By Craig Westcott
Military veteran and community organizer Wayne Miller has touched many lives and served as the sparkplug behind countless efforts over the years to recognize the contributions of veterans and their families from CBS to B.C. always eschewing any kind of recognition for himself. Last Tuesday, however, even Miller couldn’t dodge the accolades as a representative of the Quilts of Valour organization presented him with a special gift during a ceremony before the start of the public council meeting.
The presentation was made by Simon MacInnis, the Regional Representative of Quilts of Valour, a national charity that thanks veterans for their sacrifices and work by presenting them with handcrafted quilts made by volunteers across the country.
“Every time I present a quilt, I’m just overcome by emotion because there is just so much heart-felt gratitude behind these quilts to say ‘Thank you’ to people like Wayne and so many other deserving veterans around our country,” said MacInnes.
Miller’s quilt was made by a Newfoundland artisan, Chantal Follett of Grand Bank, and came with the message, “To Wayne Miller, handmade with love, respect and gratitude for your sacrifice to Canada. May the hugs stitched in this quilt give you comfort, strength and love. “
The quilts are made all over Canada and it just happened that Miller’s was made here, MacInnes, noted, making it even more special.
“It’s tremendous, thank you very much,” Miller said, after MacInnes wrapped him in the quilt as part of the ceremony the charity has been conducting across Canada. “I’ve done a lot of things in my career and met a lot of people, but nobody has ever wrapped me up in a blanker before, so it’s humbling and it’s an honour to say thank you very much for presenting this to me, and to the lady who made it and to the project. It’s outstanding. Thank you very, very much.”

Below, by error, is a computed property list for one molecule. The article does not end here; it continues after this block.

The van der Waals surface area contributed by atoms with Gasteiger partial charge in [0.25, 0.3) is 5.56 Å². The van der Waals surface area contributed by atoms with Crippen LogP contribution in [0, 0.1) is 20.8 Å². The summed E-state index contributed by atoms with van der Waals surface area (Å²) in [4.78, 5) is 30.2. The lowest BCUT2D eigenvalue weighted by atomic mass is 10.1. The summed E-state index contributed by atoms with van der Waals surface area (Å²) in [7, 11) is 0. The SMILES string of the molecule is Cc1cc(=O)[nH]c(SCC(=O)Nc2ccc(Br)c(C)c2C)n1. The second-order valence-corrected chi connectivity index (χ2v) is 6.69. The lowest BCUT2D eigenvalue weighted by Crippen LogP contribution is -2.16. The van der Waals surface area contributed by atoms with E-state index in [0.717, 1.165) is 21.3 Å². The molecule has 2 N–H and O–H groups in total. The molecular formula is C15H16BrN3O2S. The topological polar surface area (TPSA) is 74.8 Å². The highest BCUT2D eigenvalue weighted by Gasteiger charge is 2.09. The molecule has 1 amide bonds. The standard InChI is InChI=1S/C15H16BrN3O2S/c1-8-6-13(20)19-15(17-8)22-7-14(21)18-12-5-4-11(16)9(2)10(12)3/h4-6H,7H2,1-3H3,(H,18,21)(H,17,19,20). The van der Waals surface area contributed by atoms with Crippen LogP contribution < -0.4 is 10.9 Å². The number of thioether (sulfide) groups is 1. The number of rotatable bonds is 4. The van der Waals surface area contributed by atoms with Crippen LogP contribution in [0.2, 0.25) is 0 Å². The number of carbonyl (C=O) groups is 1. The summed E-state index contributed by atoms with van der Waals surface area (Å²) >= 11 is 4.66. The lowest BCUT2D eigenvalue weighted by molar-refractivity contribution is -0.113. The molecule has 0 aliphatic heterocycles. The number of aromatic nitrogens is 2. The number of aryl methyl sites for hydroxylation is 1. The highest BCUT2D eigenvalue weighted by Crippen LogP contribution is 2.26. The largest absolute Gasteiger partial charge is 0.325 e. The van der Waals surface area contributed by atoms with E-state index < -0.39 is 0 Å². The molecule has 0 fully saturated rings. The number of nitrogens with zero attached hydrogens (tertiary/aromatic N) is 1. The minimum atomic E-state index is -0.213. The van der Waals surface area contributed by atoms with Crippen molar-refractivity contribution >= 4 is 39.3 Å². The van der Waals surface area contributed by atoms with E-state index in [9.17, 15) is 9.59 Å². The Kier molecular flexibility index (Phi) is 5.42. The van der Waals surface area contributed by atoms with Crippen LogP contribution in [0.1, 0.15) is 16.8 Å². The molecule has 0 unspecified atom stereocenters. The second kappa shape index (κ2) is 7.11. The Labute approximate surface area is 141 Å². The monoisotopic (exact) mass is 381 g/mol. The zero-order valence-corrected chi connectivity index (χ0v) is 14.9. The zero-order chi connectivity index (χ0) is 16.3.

MacInnes said whenever he hears the name Wayne Miller, he thinks of the new War Memorial in CBS located in front of the Town Hall and the dedication Miller showed over eight years in bringing the dream to fruition.
In addition to his past 30 years of military service, plus an additional 13 years working with the Royal Newfoundland Constabulary, Miller has taken on many volunteer and ceremonial positions on behalf of veterans and the Canadian Armed Forces. One key project Miller undertook before the War Memorial was erected, along with fellow CBS citizens Mel Strong and Jack Morgan and others, was the identification of graves belonging to veterans in the various cemeteries in town followed up by the placement of small flags to honour them.
More recently Miller has served as the Honourary Colonel of the 37 Signals Regiment, while continuing to play a quiet, but effective part in many other projects, including the placement of the LAV III Memorial next to the cenotaph to honour veterans of the Afghanistan War. In 2018, he was invested into the Order of Newfoundland and Labrador.
Miller has helped literally thousands of veterans and Canadian Forces members over the years, but as anyone who knows him can attest, always shrugs off any recognition for his efforts preferring to pass the credit on to others.
“That was a very special presentation held here in the chamber earlier today and we’re very pleased to be able to accommodate the Quilts of Valour in their presentation to Wayne Miller,” said CBS Mayor Darrin Bent.